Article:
When Bill Marriott, chief executive officer of the lodging empire his father founded, visits one of the hotels that bears his name, he takes his sweet time--even stopping to pose for occasional snapshots with employees. While Marriott clearly enjoys the photo opps, the visit is also "good business," says Roger Conner, Marriott International vice president. "He knows that if you take care of your people, they will take care of their customers--and business will take care of itself."

The old-fashioned notion that employers should take an active (dare one say paternalistic?) interest in the welfare of their workers has resurfaced as a popular corporate strategy offered up by consultants and academics alike. Most important, they say, is for CEOs is to be visible--through meetings and events, open-door policies, and other means, such as Marriott's site visits. "What's key is the dialogue that physical presence can create," says Jeff Schmidt, Chicago based managing director for Towers Perrin. "CEOs in modern corporations tend to be larger-than-life characters. Their primary responsibility is communication, which a lot of the time means just listening and leading by example."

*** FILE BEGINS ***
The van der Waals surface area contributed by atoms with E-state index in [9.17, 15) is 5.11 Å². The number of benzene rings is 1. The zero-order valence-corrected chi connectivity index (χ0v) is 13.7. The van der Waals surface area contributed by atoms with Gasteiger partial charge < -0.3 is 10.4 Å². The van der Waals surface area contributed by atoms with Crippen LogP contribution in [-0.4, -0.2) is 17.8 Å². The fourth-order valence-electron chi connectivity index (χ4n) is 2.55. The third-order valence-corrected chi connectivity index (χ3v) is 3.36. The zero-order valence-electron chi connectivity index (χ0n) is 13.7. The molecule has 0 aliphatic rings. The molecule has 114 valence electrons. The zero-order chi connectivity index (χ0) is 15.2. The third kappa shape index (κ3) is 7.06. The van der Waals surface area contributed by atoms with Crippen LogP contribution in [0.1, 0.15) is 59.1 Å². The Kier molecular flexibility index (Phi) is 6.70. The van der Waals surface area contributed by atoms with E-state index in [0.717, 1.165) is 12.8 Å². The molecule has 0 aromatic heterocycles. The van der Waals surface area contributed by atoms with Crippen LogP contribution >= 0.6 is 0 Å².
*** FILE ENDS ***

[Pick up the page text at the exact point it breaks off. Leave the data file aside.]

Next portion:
When CEOs like Marriott take the time to show they care, the bottom line benefits. Jeffrey Pfeffer, professor of organizational behavior at the Stanford Graduate School of Business and author of The Human Equation: Building Profits by Putting People First (1998, Harvard Business School Press), estimates that the productivity rate of firms where the employees have high morale can be as much as 30 percent to 40 percent higher than that of their dispirited competitors. "In 1999 in the United States, all work is knowledge work. CEOs play an important role in attracting, retaining, and motivating talented employees."